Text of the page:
Here are the documents for which copies are requested.  Keep in mind I am attempting to determine what the law says about the scope of what St. Mary's County Library may do legally.  For example, it may be unlawful for the library to present or allow to be presented to the public programs that are harmful to the public.  If the library acted outside the law, then the County Commissioners are not constrained by the library's autonomy to act within the law, and indeed may have a duty to act to restrain the library trustees to act within the boundaries of the law that created the library.  If that is the case, the County may not only have had the right to charge the library for the police security fee, but it may have a duty to stop the library from acting outside the law by any means it deems fit.  And if the library is acting outside the law, then all First Amendment arguments are fruitless.  There is simply no First Amendment right to violate the law that created the library—for example there is a First Amendment right to Internet p-rn-graphy but the US Supreme Court ruled it may be legally blocked from public libraries.  Similarly, there is a legitimate and even compelling concern that "Drag Queen Story Hour" is a harmful activity, harmful to the children attending the event, harmful to the LGBT community itself, and harmful to the County by allowing itself to be exposed to liability for actions that may fall outside the law, some of which are exemplified in, "Parents Explode As Republicans Refuse to Defend Kids From Library Drag Queens”:   And having parents who wish their children to attend such events is not a reason for the library to violate the law that created it—the parents can simply go to a bookstore or public park or other venue that is presenting "Drag Queen Story Hour." For right now, it is important for the public to see the law that created the St. Mary's County Library.  Therefore, please provide:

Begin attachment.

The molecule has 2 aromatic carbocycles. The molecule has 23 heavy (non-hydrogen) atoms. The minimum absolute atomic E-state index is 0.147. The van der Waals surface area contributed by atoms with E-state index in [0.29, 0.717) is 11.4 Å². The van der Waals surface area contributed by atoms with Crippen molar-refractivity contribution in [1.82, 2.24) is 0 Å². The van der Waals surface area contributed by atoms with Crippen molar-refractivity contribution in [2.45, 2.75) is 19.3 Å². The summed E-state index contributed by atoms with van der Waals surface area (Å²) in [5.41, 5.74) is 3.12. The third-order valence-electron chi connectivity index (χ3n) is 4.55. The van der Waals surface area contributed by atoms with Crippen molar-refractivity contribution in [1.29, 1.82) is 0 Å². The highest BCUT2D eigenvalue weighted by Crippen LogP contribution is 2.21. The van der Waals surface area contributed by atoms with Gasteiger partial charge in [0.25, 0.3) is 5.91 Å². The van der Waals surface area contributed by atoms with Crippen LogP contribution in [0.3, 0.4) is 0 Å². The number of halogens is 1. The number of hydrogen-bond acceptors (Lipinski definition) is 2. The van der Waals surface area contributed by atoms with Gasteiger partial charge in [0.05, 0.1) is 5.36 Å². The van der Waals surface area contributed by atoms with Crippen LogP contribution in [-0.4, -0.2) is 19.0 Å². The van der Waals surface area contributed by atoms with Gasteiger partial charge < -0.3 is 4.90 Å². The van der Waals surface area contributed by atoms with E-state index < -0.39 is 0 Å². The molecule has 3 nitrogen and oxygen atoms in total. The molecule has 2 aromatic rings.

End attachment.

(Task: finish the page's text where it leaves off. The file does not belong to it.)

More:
1)  Copies of public records that comprise the statutory basis for St. Mary's County Library, including the powers or duties of its Board of Trustees and its Library Director.  In other words, I seek a copy of the most recent statute or statutes that created St. Mary's County Library at its inception, including a copy of the most recent statute or statutes that lists the powers or duties of St. Mary's County Library Board of Trustees and St. Mary's County Library Director.

That is all I seek in this MPIA/FOIA request.